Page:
Individual Artist Criteria: Individual Artist category is open to artists of exceptional talent and creativity, in any discipline, whose contribution to the arts has helped guide and influence directions, trends and aesthetic practices.
“To use old materials from the ground and wood from the local mountains and ashes, so I think that kind of influences me still. Also I think it’s Japanese way, to do with nature’s and organic way.” — Hiroshi Sueyoshi
Hiroshi Sueyoshi was born in Ishikawa, Japan in 1946. In 1968 an encounter with Shoji Hamada, leader of the Japanese Folk Art movement, influenced Sueyoshi to travel to the United States. Hamada told Sueyoshi to travel to different cultures before the age of 25, so in 1971 he came to Asheboro, NC to help design and build Humble Mill Pottery. In 1978 he moved to Wilmington where he taught at Cape Fear Community College for more than 25 years. From 2006 to 2015, Sueyoshi served as the artist-in-residence at the Cameron Art Museum.
Sueyoshi notes, “I was going to stay five years but still I’m here.” He is one of the premier visual artists in Wilmington, with work in the Renwick Gallery at the Smithsonian Institution, Worcester Art Museum, Mint Museum, Cameron Art Museum, Asheville Art Museum, and the World Modern Ceramic Museum of Foshan, China.
During his career, Sueyoshi became known for his ability to navigate Japanese and North Carolina folk pottery traditions with an overlay of the freedom he saw in the strong movement of Peter Voulkos’ work in America. Sueyoshi notes, “To use old materials from the ground and wood from the local mountains and ashes, so I think that kind of influences me still. Also I think it’s Japanese way, to do with nature’s and organic way.”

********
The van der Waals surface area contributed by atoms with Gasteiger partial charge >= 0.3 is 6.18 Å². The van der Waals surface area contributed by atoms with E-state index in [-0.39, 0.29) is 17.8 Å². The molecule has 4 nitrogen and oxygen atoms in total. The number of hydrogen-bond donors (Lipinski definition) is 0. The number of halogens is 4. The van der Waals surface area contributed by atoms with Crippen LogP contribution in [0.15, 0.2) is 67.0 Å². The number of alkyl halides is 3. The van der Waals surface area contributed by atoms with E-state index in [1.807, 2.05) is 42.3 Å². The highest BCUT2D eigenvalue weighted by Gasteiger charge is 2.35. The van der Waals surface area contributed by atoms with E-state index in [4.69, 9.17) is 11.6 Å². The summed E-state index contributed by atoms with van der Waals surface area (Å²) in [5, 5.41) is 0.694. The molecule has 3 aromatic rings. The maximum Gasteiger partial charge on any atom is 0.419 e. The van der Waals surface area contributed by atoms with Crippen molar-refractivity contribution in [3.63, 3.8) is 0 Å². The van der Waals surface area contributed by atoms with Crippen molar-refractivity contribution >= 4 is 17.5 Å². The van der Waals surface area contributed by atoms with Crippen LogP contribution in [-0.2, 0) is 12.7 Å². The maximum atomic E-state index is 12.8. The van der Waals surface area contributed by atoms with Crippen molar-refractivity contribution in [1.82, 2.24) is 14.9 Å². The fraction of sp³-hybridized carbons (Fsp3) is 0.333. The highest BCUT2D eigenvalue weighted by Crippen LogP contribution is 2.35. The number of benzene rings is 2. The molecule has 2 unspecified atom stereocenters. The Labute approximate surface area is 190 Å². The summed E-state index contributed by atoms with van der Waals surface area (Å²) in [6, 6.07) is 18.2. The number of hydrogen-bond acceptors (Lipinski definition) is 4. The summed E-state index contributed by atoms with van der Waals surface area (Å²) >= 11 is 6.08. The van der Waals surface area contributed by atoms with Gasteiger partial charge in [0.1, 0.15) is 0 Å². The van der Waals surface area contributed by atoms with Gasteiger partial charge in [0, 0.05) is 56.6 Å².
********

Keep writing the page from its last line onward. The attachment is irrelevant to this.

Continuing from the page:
His ability to teach is second to none, with classes that were always oversubscribed until his retirement from teaching in 2015. He influenced students for over 45 years. To Sueyoshi, “Teaching is a kind of learning.”
Sueyoshi is also the Founder and long-term President of the Coastal Carolina Clay Guild. This organization has emerged as a thriving guild of potters who learn from each other during monthly meetings and extend Sueyoshi’s legacy through the annual EMPTY BOWLS fundraising event to address world-wide hunger.
In 2006, Sueyoshi was named a “North Carolina Living Treasure” at UNCW. His exhibition “Hiroshi Sueyoshi: A Matter of Reverence” was held at the Cameron Art Museum from November 2014 to April 2015 and then extended an additional five months because of it’s popularity. Sueyoshi is recognized by art professionals, former students, community leaders and his many friends for his multifaceted contributions to the community. He is recognized as an exceptional potter/sculptor, teacher and outstanding representative of the arts in Wilmington.
Sueyoshi states that, “My pottery is constantly something more like a born.” He refers to the organic nature he embraces when making pottery. The piece is a destination that evolves on its own accord. It is much like his life and work that continues to be born in art, in family, in friendships, and in his legacy.
Join us at The Arts In Wilmington Awards on January 28
Purchase your ticket here: AIWAwards.Eventbrite.com
Information: Contact Craig Stinson at 910-524-2679 or Email